Photo: Erik Stabile on Flickr
There are lots of cooks in the kitchen in the eurozone.It’s hard to remain grounded with EU leaders yelling—or worse, politicking—at each other all the time, let alone keep track of all the rumours that are driving markets crazy.
Regardless of the daily drama, the debates taking place between leaders, investors, banks, and the media about how to fix the euro debt crisis are complex and polarising.
Everyone's bickering and rumours are swirling over whether or not the European Central Bank should take on a bigger role in the bailout.
There are lots of good reasons for them not to, but it's hard to see any alternatives right now.
As much as they promise they're on the same page, everyone knows that Germany and France are secretly at each other's throats about what to do to fix the euro.
In particular, this debate has taken shape around the European Central Bank. France thinks the European Financial Stability should have a banking licence that would allow it to access to virtually unlimited ECB funds. Germany says no way.
Can anyone say, power struggle?
But unlike Greece, Italy is not insolvent and actually runs a budget surplus. In fact, some analysts think it could even support double-digit yields for years if it had to.
The problem is that investors will be hesitant to invest in Italian sovereign debt if there's any risk involved at all. A vicious cycle of fear could end up making the country illiquid.
With fear festering across the euro area, banks are becoming more and more hesitant to lend to one another. This is slowly causing a full-blown liquidity crisis.
French banks are particularly vulnerable to the effects of tightening liquidity, given their high exposure to the vulnerable Italy.
And if French banks go, then so could France's already questionable AAA-rating, and that could send the whole euro rescue effort toppling down.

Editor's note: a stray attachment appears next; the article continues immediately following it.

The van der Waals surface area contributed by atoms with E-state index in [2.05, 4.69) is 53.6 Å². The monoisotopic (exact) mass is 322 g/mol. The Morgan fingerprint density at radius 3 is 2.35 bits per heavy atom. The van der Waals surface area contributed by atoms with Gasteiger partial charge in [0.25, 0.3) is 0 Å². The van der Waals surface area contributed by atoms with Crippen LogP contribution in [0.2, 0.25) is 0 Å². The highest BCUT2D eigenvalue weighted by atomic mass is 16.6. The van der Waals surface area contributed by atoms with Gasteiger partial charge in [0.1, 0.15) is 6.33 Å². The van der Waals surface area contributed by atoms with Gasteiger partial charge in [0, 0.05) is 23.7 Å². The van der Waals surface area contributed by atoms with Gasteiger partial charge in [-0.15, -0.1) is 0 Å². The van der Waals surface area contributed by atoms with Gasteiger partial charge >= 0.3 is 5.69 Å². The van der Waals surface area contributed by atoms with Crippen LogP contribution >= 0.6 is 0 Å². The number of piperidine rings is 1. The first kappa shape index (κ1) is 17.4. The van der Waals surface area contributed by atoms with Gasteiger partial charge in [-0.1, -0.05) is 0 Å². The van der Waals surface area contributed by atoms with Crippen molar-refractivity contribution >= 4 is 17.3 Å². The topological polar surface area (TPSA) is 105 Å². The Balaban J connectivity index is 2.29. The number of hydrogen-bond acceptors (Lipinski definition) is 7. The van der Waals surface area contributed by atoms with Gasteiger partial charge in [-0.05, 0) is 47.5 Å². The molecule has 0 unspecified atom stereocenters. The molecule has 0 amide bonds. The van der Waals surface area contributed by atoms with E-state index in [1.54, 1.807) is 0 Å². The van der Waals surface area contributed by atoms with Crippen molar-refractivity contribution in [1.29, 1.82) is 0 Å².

Countries that use the euro currency are are now bickering with those that don't over a proposed financial tax and changes to the EU treaties. And it seems like the more they argue, the more vehement their disagreements become.
These divisions will likely escalate when eurozone leaders are forced to take more drastic measures to prevent contagion from spreading and save their currency.
The academic clamor over whether austerity measures are actually the way to get countries debt back on the path to sustainability is growing louder. Not to mention the protests and riots that have resulted from a drastic reduction in government spending and the resultant economic contraction.
A staunch commitment to harsh austerity could topple the political balance of struggling Italy and Greece, and it remains to be seen whether these countries' new leaders can strike a balance between growth and fiscal discipline.
The renegotiation of a credit swap deal for private holders of Greek bonds has left the prospect of a credit event up in the air. We--like many analysts--are sceptical that bondholders will voluntarily take a 50% haircut on their holdings of Greek bonds after many were reluctant to take a 21% haircut earlier this year.
But coercion and a credit event might not be such a bad idea. Although credit default swap payouts would have far-reaching implications, the CDS market for Greek debt is not so large, and payouts could bolster confidence in EU leaders' willingness to play by the rules. Also, Greece would get rid of more of its debt.
These issues may be difficult, but sometimes it feels like we could do a better job at solving the euro problem.
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